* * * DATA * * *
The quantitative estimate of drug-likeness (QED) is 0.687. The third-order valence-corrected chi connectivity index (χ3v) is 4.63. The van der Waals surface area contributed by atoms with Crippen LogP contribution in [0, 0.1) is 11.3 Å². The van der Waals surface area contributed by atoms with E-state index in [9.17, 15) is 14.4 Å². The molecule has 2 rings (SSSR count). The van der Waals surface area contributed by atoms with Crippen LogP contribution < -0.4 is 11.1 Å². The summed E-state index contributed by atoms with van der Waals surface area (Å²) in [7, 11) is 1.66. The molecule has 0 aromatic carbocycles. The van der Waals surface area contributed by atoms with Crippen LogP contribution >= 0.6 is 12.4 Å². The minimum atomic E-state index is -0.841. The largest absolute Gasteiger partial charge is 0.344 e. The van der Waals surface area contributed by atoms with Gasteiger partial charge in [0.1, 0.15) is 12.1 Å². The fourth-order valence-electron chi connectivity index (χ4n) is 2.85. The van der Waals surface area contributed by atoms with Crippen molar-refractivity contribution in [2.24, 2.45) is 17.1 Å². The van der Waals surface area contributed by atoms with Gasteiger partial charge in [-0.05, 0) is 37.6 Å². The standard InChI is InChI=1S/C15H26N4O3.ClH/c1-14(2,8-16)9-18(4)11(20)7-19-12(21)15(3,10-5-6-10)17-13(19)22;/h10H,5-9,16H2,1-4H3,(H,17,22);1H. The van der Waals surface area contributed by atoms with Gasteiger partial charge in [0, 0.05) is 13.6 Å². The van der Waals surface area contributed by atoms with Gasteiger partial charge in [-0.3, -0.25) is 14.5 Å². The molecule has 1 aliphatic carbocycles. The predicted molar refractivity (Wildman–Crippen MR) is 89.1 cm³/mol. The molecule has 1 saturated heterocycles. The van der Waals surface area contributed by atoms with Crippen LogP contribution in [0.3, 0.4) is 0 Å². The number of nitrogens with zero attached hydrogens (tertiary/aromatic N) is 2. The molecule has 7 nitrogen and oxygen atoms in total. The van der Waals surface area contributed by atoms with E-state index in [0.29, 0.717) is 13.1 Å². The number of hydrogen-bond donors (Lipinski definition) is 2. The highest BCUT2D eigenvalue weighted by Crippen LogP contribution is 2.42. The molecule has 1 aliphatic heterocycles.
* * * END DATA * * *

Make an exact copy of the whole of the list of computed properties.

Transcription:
The quantitative estimate of drug-likeness (QED) is 0.687. The third-order valence-corrected chi connectivity index (χ3v) is 4.63. The van der Waals surface area contributed by atoms with Crippen LogP contribution in [0, 0.1) is 11.3 Å². The van der Waals surface area contributed by atoms with E-state index in [9.17, 15) is 14.4 Å². The molecule has 2 rings (SSSR count). The van der Waals surface area contributed by atoms with Crippen LogP contribution < -0.4 is 11.1 Å². The summed E-state index contributed by atoms with van der Waals surface area (Å²) in [7, 11) is 1.66. The molecule has 0 aromatic carbocycles. The van der Waals surface area contributed by atoms with Crippen LogP contribution >= 0.6 is 12.4 Å². The minimum atomic E-state index is -0.841. The largest absolute Gasteiger partial charge is 0.344 e. The van der Waals surface area contributed by atoms with Gasteiger partial charge in [0.1, 0.15) is 12.1 Å². The fourth-order valence-electron chi connectivity index (χ4n) is 2.85. The van der Waals surface area contributed by atoms with Crippen molar-refractivity contribution in [2.24, 2.45) is 17.1 Å². The van der Waals surface area contributed by atoms with Gasteiger partial charge in [-0.05, 0) is 37.6 Å². The standard InChI is InChI=1S/C15H26N4O3.ClH/c1-14(2,8-16)9-18(4)11(20)7-19-12(21)15(3,10-5-6-10)17-13(19)22;/h10H,5-9,16H2,1-4H3,(H,17,22);1H. The van der Waals surface area contributed by atoms with Gasteiger partial charge in [0, 0.05) is 13.6 Å². The van der Waals surface area contributed by atoms with Gasteiger partial charge in [-0.3, -0.25) is 14.5 Å². The molecule has 1 aliphatic carbocycles. The predicted molar refractivity (Wildman–Crippen MR) is 89.1 cm³/mol. The molecule has 1 saturated heterocycles. The van der Waals surface area contributed by atoms with Crippen LogP contribution in [0.3, 0.4) is 0 Å². The number of nitrogens with zero attached hydrogens (tertiary/aromatic N) is 2. The molecule has 7 nitrogen and oxygen atoms in total. The van der Waals surface area contributed by atoms with E-state index in [0.29, 0.717) is 13.1 Å². The number of hydrogen-bond donors (Lipinski definition) is 2. The highest BCUT2D eigenvalue weighted by Crippen LogP contribution is 2.42. The molecule has 1 aliphatic heterocycles.